Schwob asked the panel their thoughts on the question; did the Big Bang require a divine spark? Unfortunately, most of the panel avoided answering the question directly and started a half-hearted intellectual tap dance. Schwob, the moderator, opened the conversation with a declaration of his agnosticism but then asked the panel for their input. Shostak told jokes and self-deprecating comments before asking the audience, “If aliens also had religion, it might be evidence for a deity.” It was unclear if this was an attempt to force the audience to think about religion differently or a sincere question. Given the history of his podcast, Big Picture Science, it is likely that it was joke. Rhodes, once a seminary student, recounted his personal story of violence, how he turned to the church, but felt lost. Okrand, a linguist, discussed the parallels between the origin of language and religion. Filippenko said that he did not think religion is a scientific question and is thus outside the laws of physics. He believes that these questions fan flames between religion and science that “we have tried to douse.”

Schwob used his privilege as the moderator to ask a question about the multiverse hypothesis. After an explanation of multiverse hypothesis, Filippenko said, “I love the multiverse hypothesis but I have no proof.” Later he continued, “[We] can’t prove their existence but we can’t disprove their existence. They would have to interact to know they are there.” Shostak offered, “If this is the only universe, then is that a thumbs up for god?”

Other questions fielded by the panel included if the universal constants change, if the Klingon language required religion, if logic is axiomatic to the universe or made up by humans, if SETI finds an all-powerful alien race, would SETI be a religion, how we talk about concepts we can’t think about, how to hit on a Klingon (a good snarl), and if the reason we have something instead of nothing is because nothing is unstable.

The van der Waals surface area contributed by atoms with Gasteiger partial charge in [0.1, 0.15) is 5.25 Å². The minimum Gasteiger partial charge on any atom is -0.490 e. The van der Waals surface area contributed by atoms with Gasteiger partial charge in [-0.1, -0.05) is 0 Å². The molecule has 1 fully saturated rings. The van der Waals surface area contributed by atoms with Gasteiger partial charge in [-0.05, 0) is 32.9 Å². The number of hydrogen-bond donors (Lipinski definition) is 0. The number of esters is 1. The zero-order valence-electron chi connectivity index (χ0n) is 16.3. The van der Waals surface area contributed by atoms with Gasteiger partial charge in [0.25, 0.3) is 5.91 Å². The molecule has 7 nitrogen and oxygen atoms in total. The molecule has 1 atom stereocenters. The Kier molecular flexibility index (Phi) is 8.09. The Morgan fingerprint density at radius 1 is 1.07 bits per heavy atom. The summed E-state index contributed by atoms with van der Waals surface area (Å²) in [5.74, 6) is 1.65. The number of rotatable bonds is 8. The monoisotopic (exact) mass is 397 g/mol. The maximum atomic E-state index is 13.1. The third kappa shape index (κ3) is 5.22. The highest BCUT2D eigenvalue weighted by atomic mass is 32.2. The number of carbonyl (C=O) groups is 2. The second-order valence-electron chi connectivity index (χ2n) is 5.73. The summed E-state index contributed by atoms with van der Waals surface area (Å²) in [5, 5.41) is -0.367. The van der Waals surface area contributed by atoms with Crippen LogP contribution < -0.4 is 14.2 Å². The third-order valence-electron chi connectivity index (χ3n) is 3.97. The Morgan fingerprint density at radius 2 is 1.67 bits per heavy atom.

Do Any Exoplanets Have Intelligent Occupants?

Moderator: Gerry Harp
Panelists: Jon M. Jenkins, Jill Tarter, Margaret “Maggie” Turnbull, Dan Werthimer

Werthimer enthusiastically shared his belief that life would be found in primitive form (bacteria or other microorganisms) on planets with water, but thought that radios or lasers may not be the way to find them. Turnbull reminded the panel and the audience that there is no good definition of life or intelligence yet and that that is a major hurdle to overcome. Jenkins thinks the Kepler mission’s results are promising but the next 50-100 years will be huge for identifying planets that may be habitable. Tarter thinks that we cannot understand biology until we find another example. She said, “We don’t know what is necessary and what is contingent.”

The panel was made up of SETI researchers and NASA scientists, so there were few surprise answers to any question, but the lively debate between the scientists about terms and presumptions was enlightening into how little is known or agreed upon in extraterrestrial research. It seemed whenever a scientist would assert something about the nature or qualities of life, they would be reminded that we only have one sample and it is impossible to draw conclusions about life as a whole from one sample. Turnbull was adamant that the categories of organic and inorganic could be oversimplifications, and that the process to biogenesis could be more nuanced than two stages. She thinks we have reason to believe that there was an intermediate step, or steps, between the two.